Bulgaria’s president has vetoed the country’s planned $1.26 billion acquisition of eight Lockheed Martin F-16V fighters, citing a lack of agreement and clarity over the deal.
Issuing the veto on 23 July, President Rumen Radev said that for a purchase of this size it was necessary not only for it to be affordable, but also “to have a broad consensus and support”.
He says the “sharp controversies” that were evident during the parliamentary approval process last week showed that “no public consensus was sought or reached”.
“The commitment of Bulgaria to obligations for years to come, without national consensus and conviction in the mutually acceptable conditions of the treaty, is extremely worrying.”
Ratification of the acquisition should have been subject to two parliamentary votes but was instead done via a “fast-track” process, he says.
That “shortened legislative procedure” means that several issues such as “prices, warranties, delivery times and penalties” were not clear.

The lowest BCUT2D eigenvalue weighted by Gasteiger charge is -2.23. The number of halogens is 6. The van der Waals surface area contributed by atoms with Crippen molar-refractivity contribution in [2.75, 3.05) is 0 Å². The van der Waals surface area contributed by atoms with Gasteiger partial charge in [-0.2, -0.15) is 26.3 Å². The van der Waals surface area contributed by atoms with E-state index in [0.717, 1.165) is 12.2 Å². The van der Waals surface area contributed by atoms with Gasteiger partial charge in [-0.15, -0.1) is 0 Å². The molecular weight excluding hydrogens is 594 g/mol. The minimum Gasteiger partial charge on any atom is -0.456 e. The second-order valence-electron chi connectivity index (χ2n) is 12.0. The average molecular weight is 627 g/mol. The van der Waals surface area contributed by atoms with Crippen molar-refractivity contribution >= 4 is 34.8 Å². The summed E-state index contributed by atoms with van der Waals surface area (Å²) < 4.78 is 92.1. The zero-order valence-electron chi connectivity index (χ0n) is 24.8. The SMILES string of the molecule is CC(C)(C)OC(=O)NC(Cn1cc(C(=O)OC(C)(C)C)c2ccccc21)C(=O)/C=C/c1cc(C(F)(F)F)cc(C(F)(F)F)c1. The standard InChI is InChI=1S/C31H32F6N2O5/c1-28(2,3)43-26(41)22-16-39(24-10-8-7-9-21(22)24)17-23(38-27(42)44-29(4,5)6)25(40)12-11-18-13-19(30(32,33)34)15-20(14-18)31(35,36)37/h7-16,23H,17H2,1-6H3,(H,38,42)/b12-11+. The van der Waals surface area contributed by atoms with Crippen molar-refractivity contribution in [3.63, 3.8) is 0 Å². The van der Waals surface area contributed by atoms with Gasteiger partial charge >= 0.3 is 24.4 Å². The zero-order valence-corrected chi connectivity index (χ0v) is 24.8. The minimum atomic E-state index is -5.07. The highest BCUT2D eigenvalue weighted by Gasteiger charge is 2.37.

“It is not permissible to use the ‘exceptional’ procedure in resolving such a strategic issue for Bulgaria as guaranteeing national security.
“Bulgaria needs a multirole aircraft, which is achieved not only by its qualities, but also by a full package of equipment, support and personnel training. A clear answer to the public is required as to whether this is actually achieved by the contracts,” says Radev.
He has resubmitted the procurement law for another parliamentary discussion on 26 July, where the veto could be overruled with a vote of at least 121 members of the 240-seat assembly.
The acquisition, Sofia’s largest public procurement since the fall of communism, is intended to replace the air force’s fleet of RAC MiG-29s by 2023.